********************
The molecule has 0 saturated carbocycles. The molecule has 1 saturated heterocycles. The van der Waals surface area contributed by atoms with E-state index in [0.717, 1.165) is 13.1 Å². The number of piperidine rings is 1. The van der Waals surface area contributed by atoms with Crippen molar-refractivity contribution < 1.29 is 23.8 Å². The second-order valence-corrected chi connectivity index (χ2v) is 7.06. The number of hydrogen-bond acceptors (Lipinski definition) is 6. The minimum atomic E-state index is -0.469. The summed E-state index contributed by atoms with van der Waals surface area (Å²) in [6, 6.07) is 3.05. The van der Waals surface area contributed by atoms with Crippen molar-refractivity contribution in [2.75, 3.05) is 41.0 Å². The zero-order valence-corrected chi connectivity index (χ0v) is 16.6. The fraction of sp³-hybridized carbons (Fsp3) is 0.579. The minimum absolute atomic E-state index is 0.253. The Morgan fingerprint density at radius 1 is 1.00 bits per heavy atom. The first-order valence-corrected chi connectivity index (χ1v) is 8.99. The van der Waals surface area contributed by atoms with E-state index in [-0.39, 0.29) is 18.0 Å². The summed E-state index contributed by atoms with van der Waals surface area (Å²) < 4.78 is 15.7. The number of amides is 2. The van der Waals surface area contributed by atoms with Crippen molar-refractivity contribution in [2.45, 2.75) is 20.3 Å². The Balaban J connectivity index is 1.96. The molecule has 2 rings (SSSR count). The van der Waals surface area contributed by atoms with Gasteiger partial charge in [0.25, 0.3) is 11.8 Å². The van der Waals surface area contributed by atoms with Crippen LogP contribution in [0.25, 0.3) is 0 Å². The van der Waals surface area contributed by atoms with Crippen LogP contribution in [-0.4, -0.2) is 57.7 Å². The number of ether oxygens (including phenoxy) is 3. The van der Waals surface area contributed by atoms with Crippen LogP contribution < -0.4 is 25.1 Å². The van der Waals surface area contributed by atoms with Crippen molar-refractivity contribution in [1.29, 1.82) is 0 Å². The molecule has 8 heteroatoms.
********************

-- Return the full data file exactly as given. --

The molecule has 0 saturated carbocycles. The molecule has 1 saturated heterocycles. The van der Waals surface area contributed by atoms with E-state index in [0.717, 1.165) is 13.1 Å². The number of piperidine rings is 1. The van der Waals surface area contributed by atoms with Crippen molar-refractivity contribution < 1.29 is 23.8 Å². The second-order valence-corrected chi connectivity index (χ2v) is 7.06. The number of hydrogen-bond acceptors (Lipinski definition) is 6. The minimum atomic E-state index is -0.469. The summed E-state index contributed by atoms with van der Waals surface area (Å²) in [6, 6.07) is 3.05. The van der Waals surface area contributed by atoms with Crippen molar-refractivity contribution in [2.75, 3.05) is 41.0 Å². The zero-order valence-corrected chi connectivity index (χ0v) is 16.6. The fraction of sp³-hybridized carbons (Fsp3) is 0.579. The minimum absolute atomic E-state index is 0.253. The Morgan fingerprint density at radius 1 is 1.00 bits per heavy atom. The first-order valence-corrected chi connectivity index (χ1v) is 8.99. The van der Waals surface area contributed by atoms with E-state index in [-0.39, 0.29) is 18.0 Å². The summed E-state index contributed by atoms with van der Waals surface area (Å²) < 4.78 is 15.7. The number of amides is 2. The van der Waals surface area contributed by atoms with Crippen molar-refractivity contribution in [2.45, 2.75) is 20.3 Å². The Balaban J connectivity index is 1.96. The molecule has 2 rings (SSSR count). The van der Waals surface area contributed by atoms with Gasteiger partial charge in [0.25, 0.3) is 11.8 Å². The van der Waals surface area contributed by atoms with Crippen LogP contribution in [0.25, 0.3) is 0 Å². The van der Waals surface area contributed by atoms with Crippen LogP contribution in [-0.4, -0.2) is 57.7 Å². The number of ether oxygens (including phenoxy) is 3. The van der Waals surface area contributed by atoms with Crippen LogP contribution < -0.4 is 25.1 Å². The van der Waals surface area contributed by atoms with Crippen molar-refractivity contribution in [1.29, 1.82) is 0 Å². The molecule has 8 heteroatoms.